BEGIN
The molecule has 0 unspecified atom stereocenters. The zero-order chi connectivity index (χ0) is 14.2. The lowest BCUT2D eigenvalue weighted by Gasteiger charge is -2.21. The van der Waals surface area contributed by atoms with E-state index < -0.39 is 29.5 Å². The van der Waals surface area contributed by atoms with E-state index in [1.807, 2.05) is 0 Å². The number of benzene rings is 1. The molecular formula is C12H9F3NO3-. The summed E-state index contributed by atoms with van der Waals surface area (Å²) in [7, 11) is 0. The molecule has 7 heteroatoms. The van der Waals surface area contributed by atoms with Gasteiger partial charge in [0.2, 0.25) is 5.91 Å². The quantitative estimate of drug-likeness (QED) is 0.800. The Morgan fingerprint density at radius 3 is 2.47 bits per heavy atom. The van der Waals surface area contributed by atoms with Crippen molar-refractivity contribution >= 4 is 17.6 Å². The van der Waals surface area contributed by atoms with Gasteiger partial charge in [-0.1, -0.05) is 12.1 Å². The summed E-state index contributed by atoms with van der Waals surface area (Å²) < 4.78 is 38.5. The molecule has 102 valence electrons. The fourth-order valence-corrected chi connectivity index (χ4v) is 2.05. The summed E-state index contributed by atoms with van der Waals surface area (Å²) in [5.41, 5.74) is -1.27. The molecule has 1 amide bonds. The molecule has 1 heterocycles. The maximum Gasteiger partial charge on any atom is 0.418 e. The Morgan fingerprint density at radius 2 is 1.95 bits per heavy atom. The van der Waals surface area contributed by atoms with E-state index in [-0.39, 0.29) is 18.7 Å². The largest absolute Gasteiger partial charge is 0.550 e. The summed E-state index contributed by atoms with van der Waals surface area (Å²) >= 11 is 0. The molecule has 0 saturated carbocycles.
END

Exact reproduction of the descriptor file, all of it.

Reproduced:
The molecule has 0 unspecified atom stereocenters. The zero-order chi connectivity index (χ0) is 14.2. The lowest BCUT2D eigenvalue weighted by Gasteiger charge is -2.21. The van der Waals surface area contributed by atoms with E-state index < -0.39 is 29.5 Å². The van der Waals surface area contributed by atoms with E-state index in [1.807, 2.05) is 0 Å². The number of benzene rings is 1. The molecular formula is C12H9F3NO3-. The summed E-state index contributed by atoms with van der Waals surface area (Å²) in [7, 11) is 0. The molecule has 7 heteroatoms. The van der Waals surface area contributed by atoms with Gasteiger partial charge in [0.2, 0.25) is 5.91 Å². The quantitative estimate of drug-likeness (QED) is 0.800. The Morgan fingerprint density at radius 3 is 2.47 bits per heavy atom. The van der Waals surface area contributed by atoms with Crippen molar-refractivity contribution >= 4 is 17.6 Å². The van der Waals surface area contributed by atoms with Gasteiger partial charge in [-0.1, -0.05) is 12.1 Å². The summed E-state index contributed by atoms with van der Waals surface area (Å²) < 4.78 is 38.5. The molecule has 102 valence electrons. The fourth-order valence-corrected chi connectivity index (χ4v) is 2.05. The summed E-state index contributed by atoms with van der Waals surface area (Å²) in [5.41, 5.74) is -1.27. The molecule has 1 amide bonds. The molecule has 1 heterocycles. The maximum Gasteiger partial charge on any atom is 0.418 e. The Morgan fingerprint density at radius 2 is 1.95 bits per heavy atom. The van der Waals surface area contributed by atoms with E-state index in [-0.39, 0.29) is 18.7 Å². The largest absolute Gasteiger partial charge is 0.550 e. The summed E-state index contributed by atoms with van der Waals surface area (Å²) >= 11 is 0. The molecule has 0 saturated carbocycles.